• Stochastic Time effects. The article that you refer to tries to bring autocorrelation into the mixture, but you also have some stochastic behavior, people are not gonna get sick exactly at the same time. Some people will get sick earlier than others and this will be according to some function that increases in time and that will make an increase of cases or deaths that might appear as an exponential growth that relates to a transmission model, but it might be not.

  • Sampling bias. We can also see rapid increase in the sampling due to biassed sampling. Definitions of the disease are changing (this gave a rapid bump in the curve for Chinese), tests might be limited (several countries are limiting their testing which might give false ideas of reduction in the growth of the cases), positive reinforcement (once people have discovered the disease suddenly many other cases might become assigned to the same cause, and this may potentially occur inaccurate because a single cause of death is not always possible to assign)

    The last to points Sampling Bias and Stochastic time behavior might have occured in the outbreak of SARS (2003) in Amoy Gardens where hundreds of people got sick in a very short time frame. Instead of fitting a model to it, one could also assume that all these hundreds of cases were infected by a single person (and that might be a more likely scenario). Possibly such a situation may have occurred in Italy as well, an initial heavy seeding by unnoticed cases that is now spreading with some time effect and causes the initial exponential decrease (currently the growth looks more like a quadratic curve).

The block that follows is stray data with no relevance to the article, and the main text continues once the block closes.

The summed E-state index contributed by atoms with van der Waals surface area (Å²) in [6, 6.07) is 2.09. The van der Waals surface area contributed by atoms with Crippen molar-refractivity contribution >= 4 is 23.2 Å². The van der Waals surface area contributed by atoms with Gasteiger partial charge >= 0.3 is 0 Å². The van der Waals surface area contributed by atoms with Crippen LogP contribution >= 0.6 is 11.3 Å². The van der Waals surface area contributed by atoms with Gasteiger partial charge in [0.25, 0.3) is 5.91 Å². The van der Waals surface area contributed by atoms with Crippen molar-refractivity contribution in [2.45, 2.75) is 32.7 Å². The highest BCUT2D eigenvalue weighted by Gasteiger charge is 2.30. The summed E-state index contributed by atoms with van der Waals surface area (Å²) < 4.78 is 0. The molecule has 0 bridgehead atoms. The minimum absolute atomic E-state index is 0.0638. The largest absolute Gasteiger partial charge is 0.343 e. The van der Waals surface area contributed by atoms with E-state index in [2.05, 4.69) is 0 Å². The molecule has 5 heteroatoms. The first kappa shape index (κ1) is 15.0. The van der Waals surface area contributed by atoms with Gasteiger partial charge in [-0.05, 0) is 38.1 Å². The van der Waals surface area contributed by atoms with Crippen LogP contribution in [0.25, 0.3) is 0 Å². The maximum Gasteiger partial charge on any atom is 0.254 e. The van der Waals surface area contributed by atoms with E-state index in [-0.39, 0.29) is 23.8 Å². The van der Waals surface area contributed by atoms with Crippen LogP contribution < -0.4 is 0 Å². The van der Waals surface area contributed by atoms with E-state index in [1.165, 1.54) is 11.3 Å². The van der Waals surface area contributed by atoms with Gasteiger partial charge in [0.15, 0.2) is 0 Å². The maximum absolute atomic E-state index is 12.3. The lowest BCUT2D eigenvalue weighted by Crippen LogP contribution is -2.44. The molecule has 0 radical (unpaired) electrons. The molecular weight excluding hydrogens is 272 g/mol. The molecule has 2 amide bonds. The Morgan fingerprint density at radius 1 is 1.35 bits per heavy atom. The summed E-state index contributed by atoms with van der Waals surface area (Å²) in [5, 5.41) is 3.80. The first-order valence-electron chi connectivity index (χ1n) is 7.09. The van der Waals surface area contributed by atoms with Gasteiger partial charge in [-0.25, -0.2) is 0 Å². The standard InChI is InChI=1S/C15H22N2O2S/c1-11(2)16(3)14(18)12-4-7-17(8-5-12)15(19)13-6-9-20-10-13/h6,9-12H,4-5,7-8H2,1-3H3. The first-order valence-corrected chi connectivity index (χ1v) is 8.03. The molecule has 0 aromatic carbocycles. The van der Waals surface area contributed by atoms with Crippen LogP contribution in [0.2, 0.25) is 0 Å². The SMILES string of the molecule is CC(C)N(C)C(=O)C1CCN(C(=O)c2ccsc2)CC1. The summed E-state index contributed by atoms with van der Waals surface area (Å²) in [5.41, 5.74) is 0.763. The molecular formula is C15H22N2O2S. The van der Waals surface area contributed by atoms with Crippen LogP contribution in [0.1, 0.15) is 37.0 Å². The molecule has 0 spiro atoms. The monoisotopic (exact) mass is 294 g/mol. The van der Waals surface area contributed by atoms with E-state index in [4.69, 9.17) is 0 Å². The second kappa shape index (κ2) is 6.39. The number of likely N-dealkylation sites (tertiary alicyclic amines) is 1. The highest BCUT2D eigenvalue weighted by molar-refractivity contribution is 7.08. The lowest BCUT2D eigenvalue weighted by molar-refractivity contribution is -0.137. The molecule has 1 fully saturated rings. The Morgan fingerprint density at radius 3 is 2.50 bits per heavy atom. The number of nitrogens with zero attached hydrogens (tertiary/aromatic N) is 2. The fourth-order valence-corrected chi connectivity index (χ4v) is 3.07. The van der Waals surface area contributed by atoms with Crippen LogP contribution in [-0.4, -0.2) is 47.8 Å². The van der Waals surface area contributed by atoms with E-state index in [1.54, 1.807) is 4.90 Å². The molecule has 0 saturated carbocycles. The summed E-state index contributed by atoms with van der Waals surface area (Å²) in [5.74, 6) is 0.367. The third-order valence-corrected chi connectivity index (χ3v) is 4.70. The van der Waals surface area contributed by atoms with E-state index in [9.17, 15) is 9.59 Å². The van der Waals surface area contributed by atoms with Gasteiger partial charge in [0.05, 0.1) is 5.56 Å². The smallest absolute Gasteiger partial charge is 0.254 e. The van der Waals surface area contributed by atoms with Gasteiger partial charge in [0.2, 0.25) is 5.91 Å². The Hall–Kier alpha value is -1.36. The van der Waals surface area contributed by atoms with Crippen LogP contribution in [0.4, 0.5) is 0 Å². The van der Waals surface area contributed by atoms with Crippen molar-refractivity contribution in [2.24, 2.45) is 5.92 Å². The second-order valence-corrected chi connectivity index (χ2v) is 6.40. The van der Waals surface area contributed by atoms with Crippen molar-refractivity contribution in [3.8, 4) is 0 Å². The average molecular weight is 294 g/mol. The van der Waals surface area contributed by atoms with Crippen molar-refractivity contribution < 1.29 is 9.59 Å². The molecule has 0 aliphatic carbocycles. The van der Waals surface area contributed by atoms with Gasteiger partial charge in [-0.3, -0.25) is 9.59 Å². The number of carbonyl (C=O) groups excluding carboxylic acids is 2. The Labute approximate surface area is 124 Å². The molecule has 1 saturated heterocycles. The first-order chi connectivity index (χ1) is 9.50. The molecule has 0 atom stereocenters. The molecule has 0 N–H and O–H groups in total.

• Last but not least, people respond to the virus which may cause it's spread to increase/decrease. Currently heavy measures have been taken and this restricts to a large extend the ability of the virus to spread. You can not model this with a model that has parameters that are constant in time (well, you can, but the outcome will be meaningless)

The logistic SIR type models will interpret all those reasons for a reduction in the growth rate as a reproduction rate very close to 1 or a low population parameter (you fixed it at the size of the population under study, but this is arbitrary, and also not everybody is gonna be susceptible, possibly many people might have some sort of immunity and get little infected, e.g. a Hoskin's effect or some other effect might make only/mostly the elderly population susceptible).

This makes the seemingly mechanistic model, meaningless regarding the parameters. The outcome will be unrealistic.

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Regarding Attempt 0.1: I ran your Python code, and it produces parameters that are about half of what the paper produced, and as you said, the simulation produces vastly smaller cases (about 20,000 times less than observed values). However, even when I used the parameters from the paper to replace the values from thetaLS (at the start of the code section“#3 Prediction”) , I still got vastly smaller number of cases. Do you know what that is caused by? I reread your simulation code repeatedly, and it looks right to me.